The re-scheduled UK tour finally reached Glasgow as the band play their new album live to a near capacity crowd
After waiting nearly 30 years for a new studio album release, The Psychedelic Furs finally released their follow up album “Made of Rain” in 2020. Add on another 2 years to tour the new material and that must have felt like a lifetime to brothers Richard and Tim Butler, but their music has never been far from the limelight. Their music transcended genres after the self-titled critically acclaimed debut album was quickly followed by Talk Talk Talk. In fact, the band’s first four albums spawned a good number of radio friendly classics which have been extensively used not only by their peers either through influence or direct use, but the film industry which has drawn upon the bands back catalogue many times. Notably, the recent Netflix smash Stranger Things, used “Ghost in You” and of course the Hollywood Brat Pack movie named after the song “Pretty in Pink” made them a household name. Having formed during the post-punk era, the brothers broke ranks from any possibility of being pigeonholed as punk by using the word psychedelic. 2022 sees the band touring extensively through out the year and thankfully, the hunger to see live acts again will have the venues packed to celebrate the bands return to form.
It’s a family affair in Glasgow’s SWG3 as Pauline Murray is joined on stage with her long term partner and husband Robert Blamire and their Son Alex on Keyboards and Daughter Grace on Vocals. Best known for being the front woman of Penetration, where she and Robert first formed the band, the Durham duo have played live for over 45 years! The multi-room venue in Glasgow was near to capacity as Pauline and her band took to the stage. The stark, clean cut, well-lit venue also benefits from a great PA. This all bode well for the evening as both bands served up some great musicianship. The delay to the tour saw Murray release a new album after the original scheduled tour date. That album “Elemental” provided three songs for the set and Murray looked genuinely happy she was able to share them with the eager audience. Opening with “Sympathy”, Murray paced the stage and demonstrated her voice has stood the test of time as her distinctive voice was unwavering though out the night. The catchy chorus of “Shoot You Down” caught a few folks out in the crowd as they sang along before Murray explained that the new album had been released during the Covid lockdown as she introduced “Secrets”. Some delightful guitar and keyboard work were augmented by the joint vocals of Pauline and Grace. The down to earth Durham lass informed the crowd that it’s only the second time the band in its current guise had played these songs. She picked up her Acoustic for “Shadow in My Mind” another track from “Elemental” and it led into the final song “Weeds” from the afore mentioned album.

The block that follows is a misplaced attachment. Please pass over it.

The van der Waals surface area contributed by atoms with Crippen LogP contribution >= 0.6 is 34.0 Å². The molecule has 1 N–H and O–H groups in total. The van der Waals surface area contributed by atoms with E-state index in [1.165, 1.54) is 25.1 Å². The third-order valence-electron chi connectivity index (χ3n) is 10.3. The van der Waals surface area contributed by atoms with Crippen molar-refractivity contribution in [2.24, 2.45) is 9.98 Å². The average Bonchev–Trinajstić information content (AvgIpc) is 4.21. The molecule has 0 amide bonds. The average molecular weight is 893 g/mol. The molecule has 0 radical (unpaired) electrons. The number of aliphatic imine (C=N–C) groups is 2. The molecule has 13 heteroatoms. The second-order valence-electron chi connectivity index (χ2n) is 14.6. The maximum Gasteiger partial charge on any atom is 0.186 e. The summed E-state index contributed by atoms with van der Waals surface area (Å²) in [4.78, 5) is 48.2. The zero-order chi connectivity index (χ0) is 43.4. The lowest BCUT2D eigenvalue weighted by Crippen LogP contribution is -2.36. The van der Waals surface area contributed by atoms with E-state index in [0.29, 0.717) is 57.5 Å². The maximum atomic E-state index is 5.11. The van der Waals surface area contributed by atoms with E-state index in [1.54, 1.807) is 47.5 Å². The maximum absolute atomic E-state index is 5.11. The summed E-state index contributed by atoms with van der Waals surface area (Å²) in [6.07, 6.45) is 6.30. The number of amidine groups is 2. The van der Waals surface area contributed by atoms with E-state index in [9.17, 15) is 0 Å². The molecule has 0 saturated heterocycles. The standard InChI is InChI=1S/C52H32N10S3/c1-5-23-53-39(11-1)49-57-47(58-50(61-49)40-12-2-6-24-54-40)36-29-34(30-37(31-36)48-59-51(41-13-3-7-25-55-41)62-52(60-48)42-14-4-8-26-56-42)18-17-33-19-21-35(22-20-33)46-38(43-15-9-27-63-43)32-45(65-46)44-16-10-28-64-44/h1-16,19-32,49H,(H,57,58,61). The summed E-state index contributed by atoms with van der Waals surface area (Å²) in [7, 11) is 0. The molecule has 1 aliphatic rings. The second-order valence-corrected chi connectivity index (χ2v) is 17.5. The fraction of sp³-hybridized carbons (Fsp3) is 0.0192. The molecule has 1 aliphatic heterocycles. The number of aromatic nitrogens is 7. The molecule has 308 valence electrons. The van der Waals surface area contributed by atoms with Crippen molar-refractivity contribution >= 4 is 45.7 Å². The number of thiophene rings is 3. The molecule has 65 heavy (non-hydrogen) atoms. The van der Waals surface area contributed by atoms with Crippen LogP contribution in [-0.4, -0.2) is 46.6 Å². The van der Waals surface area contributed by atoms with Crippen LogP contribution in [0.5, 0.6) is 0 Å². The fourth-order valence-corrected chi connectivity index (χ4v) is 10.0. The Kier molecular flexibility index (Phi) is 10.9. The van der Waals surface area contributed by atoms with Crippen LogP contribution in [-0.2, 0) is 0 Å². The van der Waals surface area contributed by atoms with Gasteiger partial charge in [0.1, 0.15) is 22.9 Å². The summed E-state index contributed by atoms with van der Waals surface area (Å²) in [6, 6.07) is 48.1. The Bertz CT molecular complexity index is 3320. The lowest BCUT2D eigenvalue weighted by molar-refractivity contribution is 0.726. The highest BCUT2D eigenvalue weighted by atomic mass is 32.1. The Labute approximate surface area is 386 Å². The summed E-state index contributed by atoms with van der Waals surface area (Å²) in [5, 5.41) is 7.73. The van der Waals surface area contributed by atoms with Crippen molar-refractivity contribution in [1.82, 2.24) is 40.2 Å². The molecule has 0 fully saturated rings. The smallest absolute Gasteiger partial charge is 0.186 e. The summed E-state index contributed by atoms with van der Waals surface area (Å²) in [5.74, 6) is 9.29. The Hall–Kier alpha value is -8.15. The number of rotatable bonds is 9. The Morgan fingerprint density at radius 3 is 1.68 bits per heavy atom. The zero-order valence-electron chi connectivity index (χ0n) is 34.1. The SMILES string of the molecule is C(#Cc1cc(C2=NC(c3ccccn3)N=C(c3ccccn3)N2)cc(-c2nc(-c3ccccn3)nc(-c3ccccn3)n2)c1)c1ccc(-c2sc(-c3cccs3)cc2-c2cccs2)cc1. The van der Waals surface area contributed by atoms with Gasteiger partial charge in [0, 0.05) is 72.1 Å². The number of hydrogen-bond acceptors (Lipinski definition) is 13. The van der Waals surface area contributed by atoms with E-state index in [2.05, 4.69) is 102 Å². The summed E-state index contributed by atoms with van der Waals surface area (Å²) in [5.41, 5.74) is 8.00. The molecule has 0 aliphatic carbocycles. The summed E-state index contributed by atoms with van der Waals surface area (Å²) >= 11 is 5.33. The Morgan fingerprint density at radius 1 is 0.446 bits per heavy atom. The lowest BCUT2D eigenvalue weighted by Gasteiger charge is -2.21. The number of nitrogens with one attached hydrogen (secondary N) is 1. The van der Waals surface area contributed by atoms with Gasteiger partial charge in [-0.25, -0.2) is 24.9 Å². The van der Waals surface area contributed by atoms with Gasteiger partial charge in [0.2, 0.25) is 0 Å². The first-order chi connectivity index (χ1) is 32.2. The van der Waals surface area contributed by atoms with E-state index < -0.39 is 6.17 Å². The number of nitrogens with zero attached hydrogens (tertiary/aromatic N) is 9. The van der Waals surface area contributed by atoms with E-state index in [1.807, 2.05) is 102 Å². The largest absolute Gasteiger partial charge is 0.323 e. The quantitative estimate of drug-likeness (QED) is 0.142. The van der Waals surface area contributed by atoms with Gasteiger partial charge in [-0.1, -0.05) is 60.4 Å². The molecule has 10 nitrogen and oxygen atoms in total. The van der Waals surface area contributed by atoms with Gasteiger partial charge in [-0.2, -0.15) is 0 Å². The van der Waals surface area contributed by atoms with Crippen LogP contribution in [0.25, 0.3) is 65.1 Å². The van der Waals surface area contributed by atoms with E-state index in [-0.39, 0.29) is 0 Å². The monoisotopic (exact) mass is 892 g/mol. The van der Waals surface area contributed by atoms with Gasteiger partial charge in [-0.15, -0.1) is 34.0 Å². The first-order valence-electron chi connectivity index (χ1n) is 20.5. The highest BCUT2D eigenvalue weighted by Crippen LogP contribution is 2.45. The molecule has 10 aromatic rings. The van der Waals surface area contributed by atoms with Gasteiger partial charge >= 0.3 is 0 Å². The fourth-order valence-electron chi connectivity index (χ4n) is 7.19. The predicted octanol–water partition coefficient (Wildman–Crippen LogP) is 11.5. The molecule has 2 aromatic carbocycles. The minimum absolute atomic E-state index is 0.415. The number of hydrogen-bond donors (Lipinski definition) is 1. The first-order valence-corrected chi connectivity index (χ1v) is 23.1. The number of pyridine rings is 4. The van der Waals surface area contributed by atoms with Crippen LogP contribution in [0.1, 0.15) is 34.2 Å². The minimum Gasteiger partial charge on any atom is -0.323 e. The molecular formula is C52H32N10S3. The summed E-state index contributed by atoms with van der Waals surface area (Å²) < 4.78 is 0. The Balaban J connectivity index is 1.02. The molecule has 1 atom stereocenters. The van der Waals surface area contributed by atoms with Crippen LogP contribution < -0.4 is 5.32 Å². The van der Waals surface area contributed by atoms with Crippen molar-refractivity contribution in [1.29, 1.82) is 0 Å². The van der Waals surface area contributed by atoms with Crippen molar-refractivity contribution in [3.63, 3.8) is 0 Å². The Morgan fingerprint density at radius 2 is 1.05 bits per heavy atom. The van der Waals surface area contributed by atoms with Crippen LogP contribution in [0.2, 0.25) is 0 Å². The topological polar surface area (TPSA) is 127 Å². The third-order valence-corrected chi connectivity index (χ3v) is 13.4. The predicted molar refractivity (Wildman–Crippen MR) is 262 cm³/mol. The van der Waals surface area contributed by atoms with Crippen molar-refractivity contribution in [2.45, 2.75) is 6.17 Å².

The subtlety in the delivery of music was grounded by Murrays melancholic delivery. The atmospheric “Drummer Boy” had a stark feel to it as the tom driven tribal drums came to the fore. “Thundertunes” was a particular highlight for me with the catchy riff and “Warning, Warning” resonating inside my head. Saving the best to last, the fitting “Judgement Day” was dedicated to Pauline’s iconic friend Jordan Mooney. A melancholic ending yet uplifting, the crowd gave a resounding cheer as the band took their leave.